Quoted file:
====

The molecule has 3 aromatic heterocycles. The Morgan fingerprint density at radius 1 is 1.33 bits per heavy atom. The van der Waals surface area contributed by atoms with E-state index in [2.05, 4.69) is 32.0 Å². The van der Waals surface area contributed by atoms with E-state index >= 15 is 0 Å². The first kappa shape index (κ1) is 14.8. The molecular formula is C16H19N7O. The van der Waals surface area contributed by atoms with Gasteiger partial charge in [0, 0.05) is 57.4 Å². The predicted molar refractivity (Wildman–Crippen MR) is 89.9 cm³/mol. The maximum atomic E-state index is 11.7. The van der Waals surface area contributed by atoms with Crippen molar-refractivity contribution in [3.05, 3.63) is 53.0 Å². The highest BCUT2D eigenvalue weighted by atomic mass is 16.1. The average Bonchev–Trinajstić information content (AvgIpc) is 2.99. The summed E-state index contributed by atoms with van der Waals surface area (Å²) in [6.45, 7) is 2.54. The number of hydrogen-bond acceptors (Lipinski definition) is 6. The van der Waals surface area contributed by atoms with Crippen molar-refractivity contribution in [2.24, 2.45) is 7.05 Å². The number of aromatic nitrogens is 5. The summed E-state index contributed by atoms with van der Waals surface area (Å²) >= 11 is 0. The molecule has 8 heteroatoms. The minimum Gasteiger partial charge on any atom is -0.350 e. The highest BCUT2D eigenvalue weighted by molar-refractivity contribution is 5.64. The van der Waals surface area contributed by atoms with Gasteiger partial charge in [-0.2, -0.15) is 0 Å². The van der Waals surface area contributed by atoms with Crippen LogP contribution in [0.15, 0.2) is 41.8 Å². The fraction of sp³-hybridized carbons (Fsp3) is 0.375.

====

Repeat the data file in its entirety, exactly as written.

The molecule has 3 aromatic heterocycles. The Morgan fingerprint density at radius 1 is 1.33 bits per heavy atom. The van der Waals surface area contributed by atoms with E-state index in [2.05, 4.69) is 32.0 Å². The van der Waals surface area contributed by atoms with E-state index >= 15 is 0 Å². The first kappa shape index (κ1) is 14.8. The molecular formula is C16H19N7O. The van der Waals surface area contributed by atoms with Gasteiger partial charge in [0, 0.05) is 57.4 Å². The predicted molar refractivity (Wildman–Crippen MR) is 89.9 cm³/mol. The maximum atomic E-state index is 11.7. The van der Waals surface area contributed by atoms with Crippen molar-refractivity contribution in [3.05, 3.63) is 53.0 Å². The highest BCUT2D eigenvalue weighted by atomic mass is 16.1. The average Bonchev–Trinajstić information content (AvgIpc) is 2.99. The summed E-state index contributed by atoms with van der Waals surface area (Å²) in [6.45, 7) is 2.54. The number of hydrogen-bond acceptors (Lipinski definition) is 6. The van der Waals surface area contributed by atoms with Crippen molar-refractivity contribution in [2.24, 2.45) is 7.05 Å². The number of aromatic nitrogens is 5. The summed E-state index contributed by atoms with van der Waals surface area (Å²) >= 11 is 0. The molecule has 8 heteroatoms. The minimum Gasteiger partial charge on any atom is -0.350 e. The highest BCUT2D eigenvalue weighted by molar-refractivity contribution is 5.64. The van der Waals surface area contributed by atoms with Gasteiger partial charge in [-0.2, -0.15) is 0 Å². The van der Waals surface area contributed by atoms with Crippen LogP contribution in [0.15, 0.2) is 41.8 Å². The fraction of sp³-hybridized carbons (Fsp3) is 0.375.